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Epilepsy in Papua New Guinea: a longitudinal cohort study
  1. Casparia Mond1,
  2. Trevor Duke2,3,
  3. John Vince4
  1. 1 Paediatric Department, Port Moresby General Hospital, Port Moresby, Papua New Guinea
  2. 2 Intensive Care Unit and University of Melbourne Department of Paediatrics, Royal Childrens Hospital, Parkville, Victoria, Australia
  3. 3 Department of Child Health, School of Medicine and Health Sciences, University of Papua New Guinea, Port Moresby, Papua New Guinea
  4. 4 Department of Clinical Sciences, University of Papua New Guinea, Port Moresby, Papua New Guinea
  1. Correspondence to Professor Trevor Duke, Intensive Care Unit and University of Melbourne, Department of Paediatrics, Royal Childrens Hospital, Parkville, VIC 3010, Australia ; trevor.duke{at}


Epilepsy affects up to 1-4% of children living in low income and middle countries, however there are few studies of the problems faced by children with epilepsy in such settings. We aimed to document the situation for children with epilepsy in Port Moresby, an urban area in Papua New Guinea, a low-middle income country in the Western Pacific region. We conducted longitudinal cohort study using mixed methods, with serial data collected over 2 years which assessed seizure control, neurodevelopment, and structured interviews with children and parents. For quantitative data descriptive statistics are reported; for qualitative data common responses, themes, experiences and perceptions were grouped and reported in narrative. Forty-seven children with epilepsy were followed for a median of 18 months. Twenty six (55%) children had some associated neurodevelopmental disability. Children gave detailed and vivid descriptions of their experience of seizures. Most children and parents had a positive view of the future but faced many challenges including financial difficulties, fear of having seizures especially at school, restriction of activity that isolated them from peers, and significant stigma and discrimination. Seizure control improved over time for some children, but inconsistent supply of phenobarbitone hindered better control. Comprehensive care for children with epilepsy requires a good knowledge of the individual patient —including their seizure type and comorbidities, their family, and their strengths and vulnerabilities. Children with epilepsy face many problems that can lead to isolation, discrimination and restricted opportunities.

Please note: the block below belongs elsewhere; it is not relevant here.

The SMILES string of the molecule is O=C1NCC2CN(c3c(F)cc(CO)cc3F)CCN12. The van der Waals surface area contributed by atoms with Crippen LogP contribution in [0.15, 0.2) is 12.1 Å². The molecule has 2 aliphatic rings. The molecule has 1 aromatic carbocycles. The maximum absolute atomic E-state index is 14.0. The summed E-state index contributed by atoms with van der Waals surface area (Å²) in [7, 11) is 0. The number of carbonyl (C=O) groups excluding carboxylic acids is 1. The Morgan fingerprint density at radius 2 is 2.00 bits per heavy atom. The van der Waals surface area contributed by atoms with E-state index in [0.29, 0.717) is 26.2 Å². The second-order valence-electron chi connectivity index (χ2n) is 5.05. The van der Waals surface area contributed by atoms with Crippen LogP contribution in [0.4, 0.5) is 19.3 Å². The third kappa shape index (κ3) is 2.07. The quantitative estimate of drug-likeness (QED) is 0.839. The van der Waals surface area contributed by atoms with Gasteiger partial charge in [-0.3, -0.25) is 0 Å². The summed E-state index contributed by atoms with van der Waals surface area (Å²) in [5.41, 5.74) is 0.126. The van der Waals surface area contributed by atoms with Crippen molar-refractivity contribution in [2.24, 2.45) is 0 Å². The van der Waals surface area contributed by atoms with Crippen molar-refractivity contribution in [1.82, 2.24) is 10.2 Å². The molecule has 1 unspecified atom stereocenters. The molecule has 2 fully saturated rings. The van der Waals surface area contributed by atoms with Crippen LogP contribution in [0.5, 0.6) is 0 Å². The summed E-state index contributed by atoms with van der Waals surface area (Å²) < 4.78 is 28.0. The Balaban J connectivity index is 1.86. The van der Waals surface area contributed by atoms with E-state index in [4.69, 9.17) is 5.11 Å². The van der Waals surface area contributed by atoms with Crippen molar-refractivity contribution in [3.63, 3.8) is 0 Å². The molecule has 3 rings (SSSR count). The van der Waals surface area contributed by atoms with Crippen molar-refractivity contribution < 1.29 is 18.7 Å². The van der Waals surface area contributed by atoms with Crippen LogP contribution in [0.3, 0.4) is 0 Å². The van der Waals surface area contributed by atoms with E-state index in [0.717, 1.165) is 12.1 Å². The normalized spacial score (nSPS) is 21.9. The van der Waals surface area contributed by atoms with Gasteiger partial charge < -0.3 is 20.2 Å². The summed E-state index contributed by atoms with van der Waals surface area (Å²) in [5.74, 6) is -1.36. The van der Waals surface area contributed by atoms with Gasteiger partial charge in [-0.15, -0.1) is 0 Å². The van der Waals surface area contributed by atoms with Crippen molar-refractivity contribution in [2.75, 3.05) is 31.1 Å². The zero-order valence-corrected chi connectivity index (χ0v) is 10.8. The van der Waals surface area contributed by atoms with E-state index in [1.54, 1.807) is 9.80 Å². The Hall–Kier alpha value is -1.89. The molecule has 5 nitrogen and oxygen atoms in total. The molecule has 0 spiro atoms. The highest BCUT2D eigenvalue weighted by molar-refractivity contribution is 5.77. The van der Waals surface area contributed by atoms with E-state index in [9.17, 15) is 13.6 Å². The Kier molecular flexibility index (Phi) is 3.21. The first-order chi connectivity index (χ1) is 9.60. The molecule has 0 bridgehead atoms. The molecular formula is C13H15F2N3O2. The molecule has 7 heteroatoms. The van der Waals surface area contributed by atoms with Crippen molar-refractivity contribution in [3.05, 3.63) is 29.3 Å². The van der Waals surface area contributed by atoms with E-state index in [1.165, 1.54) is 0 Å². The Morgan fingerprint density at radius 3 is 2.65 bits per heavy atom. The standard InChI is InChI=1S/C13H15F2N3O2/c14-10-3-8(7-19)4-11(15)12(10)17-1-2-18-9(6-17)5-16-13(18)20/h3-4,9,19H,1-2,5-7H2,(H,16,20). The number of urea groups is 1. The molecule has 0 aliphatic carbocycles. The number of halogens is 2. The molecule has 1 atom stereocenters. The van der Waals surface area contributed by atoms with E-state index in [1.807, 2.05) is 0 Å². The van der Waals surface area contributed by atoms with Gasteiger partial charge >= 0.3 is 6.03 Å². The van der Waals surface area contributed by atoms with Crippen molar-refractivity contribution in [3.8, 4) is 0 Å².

• epilepsy
  • low and middle income countries
  • phenobarbitone
  • child development
  • chronic illnesses in children
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  • Contributors CM and TD designed the study. CM enrolled the cohort and followed them over 18 months. CM and TD analysed the data. CM wrote the first draft of the manuscript as her masters thesis, TD and JDV supervised the project and revised the manuscript.

  • Funding This study was supported by the RE Ross Trust (Victoria).

  • Competing interests None declared.

  • Ethics approval Ethics approval was given by the University of Papua New Guinea School of Medicine and Health Science Research Committee.

  • Provenance and peer review Not commissioned; externally peer reviewed.

  • Patient consent for publication Not required.

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